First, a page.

Here are a couple of poems from the early version of Jeffers’ selected poems that were left out by Tim Hunt that seemed to me to be important themes in Jeffers’ work. It would be interesting to examine in more detail what poems Hunt included that Jeffers didn’t and which poems Jeffers included but Hunt left out. My initial impression was that Hunt was trying to take some of the hard edges off Jeffers and make him appear more compassionate than he probably really was.
Of course, my attraction to these poems probably suggests I share some of these beliefs with Jeffers, though I’m sure Jeffers would have found me much too soft and sentimental for his tastes.
Historically, Jeffers is not alone in feeling that American materialism threatens America’s well being:
No bitterness: our ancestors did it.
They were only ignorant and hopeful, they wanted freedom but wealth too.
Their children will learn to hope for a Caesar.
Or rather-for we are not aquiline Romans but soft mixed colonists-
Some kindly Sicilian tyrant who’ll keep
Poverty and Carthage off until the Romans arrive.
We are easy to manage, a gregarious people,
Full of sentiment, clever at mechanics, and we love our luxuries.
A hundred years earlier Emerson warned “things are in the saddle and ride mankind,” but even he didn’t go so far as to equate this desire for things with political tyranny. It’s not an invention of the Bush Administration?!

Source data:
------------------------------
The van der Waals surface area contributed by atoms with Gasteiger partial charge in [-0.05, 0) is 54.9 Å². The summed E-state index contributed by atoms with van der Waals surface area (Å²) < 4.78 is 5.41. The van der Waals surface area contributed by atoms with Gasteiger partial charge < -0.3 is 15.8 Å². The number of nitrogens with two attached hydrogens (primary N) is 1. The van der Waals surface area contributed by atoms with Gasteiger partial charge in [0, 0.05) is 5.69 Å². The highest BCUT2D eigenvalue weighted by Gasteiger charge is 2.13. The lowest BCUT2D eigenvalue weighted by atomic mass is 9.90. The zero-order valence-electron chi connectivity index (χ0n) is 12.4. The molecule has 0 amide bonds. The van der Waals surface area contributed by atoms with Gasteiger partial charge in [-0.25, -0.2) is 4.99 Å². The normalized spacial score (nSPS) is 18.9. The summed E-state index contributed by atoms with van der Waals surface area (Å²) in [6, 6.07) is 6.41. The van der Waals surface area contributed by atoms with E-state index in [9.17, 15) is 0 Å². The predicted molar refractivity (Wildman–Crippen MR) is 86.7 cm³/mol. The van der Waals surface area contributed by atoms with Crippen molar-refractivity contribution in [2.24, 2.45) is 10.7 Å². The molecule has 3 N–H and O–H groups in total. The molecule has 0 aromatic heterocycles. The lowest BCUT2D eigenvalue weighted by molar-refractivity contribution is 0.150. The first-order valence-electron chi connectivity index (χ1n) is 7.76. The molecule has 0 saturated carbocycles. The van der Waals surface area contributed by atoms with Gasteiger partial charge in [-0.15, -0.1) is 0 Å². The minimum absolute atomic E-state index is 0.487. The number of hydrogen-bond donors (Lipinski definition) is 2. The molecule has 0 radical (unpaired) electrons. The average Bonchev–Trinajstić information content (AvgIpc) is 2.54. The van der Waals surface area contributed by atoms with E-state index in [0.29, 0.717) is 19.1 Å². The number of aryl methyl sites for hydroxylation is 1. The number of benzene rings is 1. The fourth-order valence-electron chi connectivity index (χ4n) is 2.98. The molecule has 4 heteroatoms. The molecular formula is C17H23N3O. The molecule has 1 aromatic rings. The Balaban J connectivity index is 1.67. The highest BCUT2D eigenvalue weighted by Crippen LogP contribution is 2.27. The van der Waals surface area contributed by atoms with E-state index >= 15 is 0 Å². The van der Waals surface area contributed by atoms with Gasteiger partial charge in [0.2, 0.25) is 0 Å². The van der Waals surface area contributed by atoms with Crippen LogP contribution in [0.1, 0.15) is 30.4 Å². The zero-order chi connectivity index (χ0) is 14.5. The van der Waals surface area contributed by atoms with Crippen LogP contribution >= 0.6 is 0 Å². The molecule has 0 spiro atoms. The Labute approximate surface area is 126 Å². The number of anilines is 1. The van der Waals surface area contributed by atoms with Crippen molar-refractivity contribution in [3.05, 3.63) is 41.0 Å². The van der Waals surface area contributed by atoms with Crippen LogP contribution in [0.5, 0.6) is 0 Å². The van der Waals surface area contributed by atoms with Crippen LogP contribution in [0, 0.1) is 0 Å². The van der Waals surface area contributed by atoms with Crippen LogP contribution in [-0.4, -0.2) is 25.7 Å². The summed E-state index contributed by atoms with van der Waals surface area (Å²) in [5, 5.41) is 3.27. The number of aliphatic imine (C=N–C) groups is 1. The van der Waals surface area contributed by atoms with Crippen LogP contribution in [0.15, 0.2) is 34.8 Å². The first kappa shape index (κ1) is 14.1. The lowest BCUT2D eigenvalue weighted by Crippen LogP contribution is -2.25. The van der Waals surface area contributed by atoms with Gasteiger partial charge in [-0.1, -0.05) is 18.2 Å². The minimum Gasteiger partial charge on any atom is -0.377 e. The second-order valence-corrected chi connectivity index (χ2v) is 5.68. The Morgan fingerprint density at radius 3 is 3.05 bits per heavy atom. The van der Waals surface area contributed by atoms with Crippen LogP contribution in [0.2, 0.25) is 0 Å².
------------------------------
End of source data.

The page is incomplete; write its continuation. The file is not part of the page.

I’ll have to admit that I share some of Jeffers’ disdain for wealth and the softness engendered by that wealth:
I am not well civilized, really alien here: trust me not.
I can understand the guns and the airplanes,
The other conveniences leave me cold.
“We must adjust our economics to the new abundance .
Of what? Toys: motors, music-boxes,
Paper, fine clothes, leisure, diversion.
I honestly believe (but really an alien here: trust me not)
Blind war, compared to this kind of life,
Has nobility, famine has dignity.
Be happy, adjust your economics to the new abundance;
One is neither saint nor devil, to wish
The intolerable nobler alternative.
Having fought in Vietnam I’m not about to believe war is nobler than owning too many toys, but the point is well taken. Why would anyone be willing to trade the environment for a few more toys? Is there really any doubt that far too many Americans are soft, not to mention overweight? Overall, though, I consider myself more Athenian while Jeffers sounds an awful lot like a Spartan.